Alterations in different neurotransmitter systems have been implicated in the pathophysiology of various anxiety dis-orders. It is generally accepted that anxiety disorders are not as-sociated with abnormalities in only one neurotransmitter system; rather dynamic interactions among several different neurotrans-mitter systems are believed likely to underlie different anxiety states. Presently, there are data suggesting that the catecholamine serotonin and GABA-benzodiazepine systems may be involved in the pathophysiology of anxiety disorders.
Benzodiazepines have been the treatment of choice for many patients with GAD. They act at specific recognition sites in the brain, the benzodiazepine receptors, which are located in a subu-nit of a receptor for gamma-aminobutyric acid (GABA), the major inhibitory neurotransmitter in the brain. Several lines of evidence suggest that the GABA-benzodiazepine re-ceptor complex may be involved in the mediation of anxiety responses. Studies with animals suggest a relationship be-tween benzodiazepine receptors, and fear and anxiety. Mod-els using gamma-2 knockout mice have shown a reduction in GABAA receptor clustering in the hippocampus and cerebral cortex along with behavioral inhibition to aversive stimuli and increased responsiveness in trace fear conditioning (Lesch, 2001).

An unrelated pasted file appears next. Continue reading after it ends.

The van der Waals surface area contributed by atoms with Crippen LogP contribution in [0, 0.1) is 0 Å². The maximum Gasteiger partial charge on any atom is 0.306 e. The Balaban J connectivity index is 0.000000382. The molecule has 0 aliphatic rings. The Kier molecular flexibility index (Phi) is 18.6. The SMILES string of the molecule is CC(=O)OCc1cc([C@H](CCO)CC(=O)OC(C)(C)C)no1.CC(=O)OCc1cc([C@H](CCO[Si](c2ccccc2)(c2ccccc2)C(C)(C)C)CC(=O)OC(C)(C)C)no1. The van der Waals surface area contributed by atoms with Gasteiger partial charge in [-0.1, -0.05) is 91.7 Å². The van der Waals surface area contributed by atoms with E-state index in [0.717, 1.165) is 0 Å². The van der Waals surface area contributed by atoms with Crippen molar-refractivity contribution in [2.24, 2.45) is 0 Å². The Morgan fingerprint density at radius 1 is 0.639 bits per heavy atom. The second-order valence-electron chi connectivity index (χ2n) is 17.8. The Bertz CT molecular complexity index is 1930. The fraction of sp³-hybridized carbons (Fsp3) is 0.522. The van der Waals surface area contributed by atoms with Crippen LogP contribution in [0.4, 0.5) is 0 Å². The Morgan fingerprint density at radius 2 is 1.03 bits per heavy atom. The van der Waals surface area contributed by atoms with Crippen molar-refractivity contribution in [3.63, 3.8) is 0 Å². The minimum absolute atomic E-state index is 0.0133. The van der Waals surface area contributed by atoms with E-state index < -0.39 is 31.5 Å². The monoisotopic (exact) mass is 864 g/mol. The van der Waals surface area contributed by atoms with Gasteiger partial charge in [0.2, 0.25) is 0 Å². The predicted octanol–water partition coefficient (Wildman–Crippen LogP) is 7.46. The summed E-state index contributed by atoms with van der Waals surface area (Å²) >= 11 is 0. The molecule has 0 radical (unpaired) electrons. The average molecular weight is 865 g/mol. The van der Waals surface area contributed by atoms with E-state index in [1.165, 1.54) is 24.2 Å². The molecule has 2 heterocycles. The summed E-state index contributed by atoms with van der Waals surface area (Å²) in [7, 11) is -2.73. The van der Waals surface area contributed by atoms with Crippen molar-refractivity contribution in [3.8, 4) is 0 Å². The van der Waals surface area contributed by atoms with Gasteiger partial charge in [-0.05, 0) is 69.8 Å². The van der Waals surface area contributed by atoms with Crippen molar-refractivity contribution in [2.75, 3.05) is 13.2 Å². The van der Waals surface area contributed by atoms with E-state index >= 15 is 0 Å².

Alterations in serotonergic (5-HT) neurotransmission have been implicated in the mediation of fear and anxiety responses in ani-mal models and in humans. Specifically, researchers hypothesize that anxiety may represent dysregulated serotonergic activity in critical brain areas. Given the available data, whether overactivity or underactivity of the 5-HT system is the mechanism for GAD development remains unclear.
Cholecystokinin (CCK), a highly abundant neurotransmitter in the brain, has also been implicated in anxiety in humans. CCK may be possibly involved in the pathophysiology of panic dis-order and may also play a role in the biology of GAD. Cortico-tropin-releasing factor (CRF), a major physiological regulator of adreno corticotropic hormone (ACTH), appears to be involved in stress and anxiety responses. Administration of CRF to various parts of animal brains has elicited anxiety and fear responses, e.g., suppression of exploratory behavior, shock-induced freez-ing. Interestingly, both these peptides are functionally antago-nized by benzodiazepines. Neuropeptide Y, glutamate and tachy-kinins may also play a role in anxiety.